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except the rich? no. the rich pay, by far and away, most of the taxes paid in this country. and a lot of people believe that's as it should be. we have a progressive system. the rich can afford to pay more, and so we expect more from them. but let's not demagogue the issue and suggest that isn't true. it is true. the rich do pay more, and we've decided in this country that they should. but how much more do you want them to pay? 90%, 95%? how about 100%? how much revenue do you think we could get if we said he's going to have to pay 1 radio% of what he earns -- 100% of he earns in income taxes? when we talk about shared sacrifice, let's put this into perspective. and let's realize that we're not talking about sacrifice in the sense of trying to hurt people for austerity so much as we are talking about prosperity. and you don't create more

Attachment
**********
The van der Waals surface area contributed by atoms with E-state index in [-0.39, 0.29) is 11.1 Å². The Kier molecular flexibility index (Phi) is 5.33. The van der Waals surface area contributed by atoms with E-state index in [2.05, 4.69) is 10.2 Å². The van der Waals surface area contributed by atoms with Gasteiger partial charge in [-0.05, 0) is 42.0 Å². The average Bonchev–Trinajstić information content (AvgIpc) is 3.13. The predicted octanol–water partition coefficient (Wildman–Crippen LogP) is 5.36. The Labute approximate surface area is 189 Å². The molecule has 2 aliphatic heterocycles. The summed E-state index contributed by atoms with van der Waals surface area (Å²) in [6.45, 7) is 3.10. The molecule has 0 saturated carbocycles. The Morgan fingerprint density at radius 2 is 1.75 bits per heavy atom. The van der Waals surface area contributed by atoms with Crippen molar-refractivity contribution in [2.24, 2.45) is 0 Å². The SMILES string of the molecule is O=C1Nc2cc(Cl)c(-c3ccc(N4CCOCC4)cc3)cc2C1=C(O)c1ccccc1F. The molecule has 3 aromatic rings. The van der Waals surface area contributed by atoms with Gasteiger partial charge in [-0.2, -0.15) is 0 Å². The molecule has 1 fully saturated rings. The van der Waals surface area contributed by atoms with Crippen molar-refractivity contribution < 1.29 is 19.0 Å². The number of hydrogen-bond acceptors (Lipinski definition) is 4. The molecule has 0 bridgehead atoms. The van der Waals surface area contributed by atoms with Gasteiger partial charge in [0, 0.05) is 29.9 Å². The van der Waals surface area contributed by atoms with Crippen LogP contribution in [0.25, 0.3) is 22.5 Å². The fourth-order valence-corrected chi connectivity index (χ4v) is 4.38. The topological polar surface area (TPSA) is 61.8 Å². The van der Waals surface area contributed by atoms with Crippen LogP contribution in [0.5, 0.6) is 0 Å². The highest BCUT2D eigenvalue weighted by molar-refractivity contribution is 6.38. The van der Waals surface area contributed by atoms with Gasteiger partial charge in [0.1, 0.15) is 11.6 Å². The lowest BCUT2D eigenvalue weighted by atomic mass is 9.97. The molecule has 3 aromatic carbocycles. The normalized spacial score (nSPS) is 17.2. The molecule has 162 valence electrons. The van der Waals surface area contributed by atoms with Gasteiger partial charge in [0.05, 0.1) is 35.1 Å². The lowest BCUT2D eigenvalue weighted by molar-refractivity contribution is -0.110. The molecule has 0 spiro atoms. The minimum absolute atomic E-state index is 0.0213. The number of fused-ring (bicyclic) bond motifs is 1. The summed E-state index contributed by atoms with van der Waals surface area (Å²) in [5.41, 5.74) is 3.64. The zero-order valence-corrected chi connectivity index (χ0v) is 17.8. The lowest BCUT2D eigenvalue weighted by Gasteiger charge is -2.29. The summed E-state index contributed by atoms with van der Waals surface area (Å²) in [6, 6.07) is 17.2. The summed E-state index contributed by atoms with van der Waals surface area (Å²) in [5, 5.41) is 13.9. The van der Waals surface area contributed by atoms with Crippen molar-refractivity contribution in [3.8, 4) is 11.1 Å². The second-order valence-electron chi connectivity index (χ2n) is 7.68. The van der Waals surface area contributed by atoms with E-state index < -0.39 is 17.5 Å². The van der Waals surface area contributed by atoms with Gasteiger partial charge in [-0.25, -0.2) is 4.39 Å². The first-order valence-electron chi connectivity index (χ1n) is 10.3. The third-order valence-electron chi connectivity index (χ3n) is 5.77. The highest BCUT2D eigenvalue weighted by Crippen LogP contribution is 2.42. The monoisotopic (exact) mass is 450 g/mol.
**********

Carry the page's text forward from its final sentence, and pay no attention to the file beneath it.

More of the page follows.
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prosperity with job-killing taxes. mr. president, i just want to add one other thing for the record here. there are two publications that note areas in which we could save hundreds of billions of dollars if we were just willing to discuss them. when we talk about things that are on the table or off the table, here are two things that our democratic friends have said are not on the table. we'll not talk about fraud in the unemployment insurance system or fraud in medicare and medicaid. well, according to these two acialtion which i'll ask be put in the record in just a moment, there are tens of billions of dollars in each where we could save the taxpayers money, money that is being paid out now to either downright crooks or being paid inappropriately to people who don't qualify. since 1986, the g.a.o. has published at least 158 reports about medicare and medicaid fraud, for example.